Abercrombie & Fitch earnings stumble, stock slumps

Abercrombie & Fitch earnings stumbled hard in the first quarter.
(Jay L. Clendenin / Los Angeles Times)

Teen retailer Abercrombie & Fitch Co. stumbled hard in its first quarter, with same-store sales diving 15% and profit missing Wall Street’s expectations.

The company, fresh off a mea culpa over Chief Executive Mike Jeffries’ controversial comments about the brand’s “exclusivity,” said it lost $7.2 million, or 9 cents a share after losing $21.3 million, or 25 cents a share, during the same period a year earlier.

Analysts had expected the loss in the first quarter, which ended May 4, to be 5 cents a share.


Abercrombie’s revenue also took a body blow, sliding 8.9% to $838.8 million. In the U.S., sales dove 17% to $534.9 million, dragging down a 10% boost in international sales.

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But the double-digit plummet in same-store sales, which strips out volatility by only considering locations open more than a year, was especially disconcerting to investors.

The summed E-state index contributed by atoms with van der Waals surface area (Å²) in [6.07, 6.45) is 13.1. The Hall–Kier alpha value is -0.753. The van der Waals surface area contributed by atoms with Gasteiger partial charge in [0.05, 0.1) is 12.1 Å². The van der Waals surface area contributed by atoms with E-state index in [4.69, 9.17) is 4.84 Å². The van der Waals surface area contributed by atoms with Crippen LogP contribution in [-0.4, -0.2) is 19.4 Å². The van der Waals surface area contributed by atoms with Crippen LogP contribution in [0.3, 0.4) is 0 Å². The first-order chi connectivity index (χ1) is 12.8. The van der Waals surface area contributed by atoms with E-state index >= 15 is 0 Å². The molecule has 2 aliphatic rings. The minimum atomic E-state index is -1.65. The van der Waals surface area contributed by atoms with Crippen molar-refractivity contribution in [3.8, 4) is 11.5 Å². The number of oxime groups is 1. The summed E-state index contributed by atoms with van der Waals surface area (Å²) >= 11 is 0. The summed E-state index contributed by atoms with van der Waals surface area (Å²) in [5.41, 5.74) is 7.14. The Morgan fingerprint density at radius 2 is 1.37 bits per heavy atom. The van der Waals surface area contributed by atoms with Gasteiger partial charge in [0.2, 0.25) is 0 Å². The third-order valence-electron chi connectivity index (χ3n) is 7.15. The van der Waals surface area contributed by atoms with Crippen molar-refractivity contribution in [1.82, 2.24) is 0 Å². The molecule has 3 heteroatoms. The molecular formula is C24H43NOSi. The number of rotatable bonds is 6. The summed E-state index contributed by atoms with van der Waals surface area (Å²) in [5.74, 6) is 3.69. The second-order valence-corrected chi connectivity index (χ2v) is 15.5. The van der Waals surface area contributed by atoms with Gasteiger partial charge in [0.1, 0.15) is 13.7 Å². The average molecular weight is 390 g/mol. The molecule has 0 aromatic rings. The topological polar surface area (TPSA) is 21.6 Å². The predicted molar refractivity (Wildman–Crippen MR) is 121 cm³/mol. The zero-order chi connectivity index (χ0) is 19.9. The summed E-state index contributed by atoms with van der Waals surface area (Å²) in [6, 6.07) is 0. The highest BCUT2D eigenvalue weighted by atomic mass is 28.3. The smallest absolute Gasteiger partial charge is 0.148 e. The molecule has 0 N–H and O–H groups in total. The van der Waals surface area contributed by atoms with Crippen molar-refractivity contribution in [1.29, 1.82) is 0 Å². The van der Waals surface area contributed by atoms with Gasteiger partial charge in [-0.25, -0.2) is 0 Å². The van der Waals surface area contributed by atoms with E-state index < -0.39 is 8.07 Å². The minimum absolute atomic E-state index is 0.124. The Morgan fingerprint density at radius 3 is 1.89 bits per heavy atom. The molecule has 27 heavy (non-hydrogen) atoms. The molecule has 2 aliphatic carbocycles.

The gauge declined 13% for Abercrombie’s eponymous brand and 18% for its Hollister label. The company, which operated 1,053 stores at the end of the quarter, said it expects to close 40 to 50 stores in the U.S. during the year as leases expire.

Abercrombie stock slumped as much as 11.8% in morning trading Friday to $47.94 a share.

The quarter “proved to be more difficult than expected on the top-line due to more significant inventory shortage issues than anticipated, added to by external pressures,” Jeffries said in a statement.

But the inventory issues have largely passed, he said.

Abercrombie said it now expects same-store sales to continue dipping through the rest of the year. The New Albany, Ohio, company forecasts earnings per share of 28 cents to 33 cents for the current quarter and weakened its predictions for the full year to $3.15 to $3.25.

Abercrombie has spent the week trying to stem protests over Jeffries’ comments in a 7-year-old interview that the company’s aim is to “go after the cool kids.”


Executives met with a teen activist who garnered 68,000 signatures on a petition demanding an apology and more efforts to include larger clothing sizes.

“We sincerely regret and apologize for any offense caused,” the retailer said in a statement. The company is also awaiting news on a possible injunction in Colorado that could force it to revamp its store exteriors to be more inviting to disabled shoppers.

“This is a story with lots of moving parts, that all seem to be stalled-out at the moment,” said Howard Tubin, an analyst with RBC Capital Markets, in a note.


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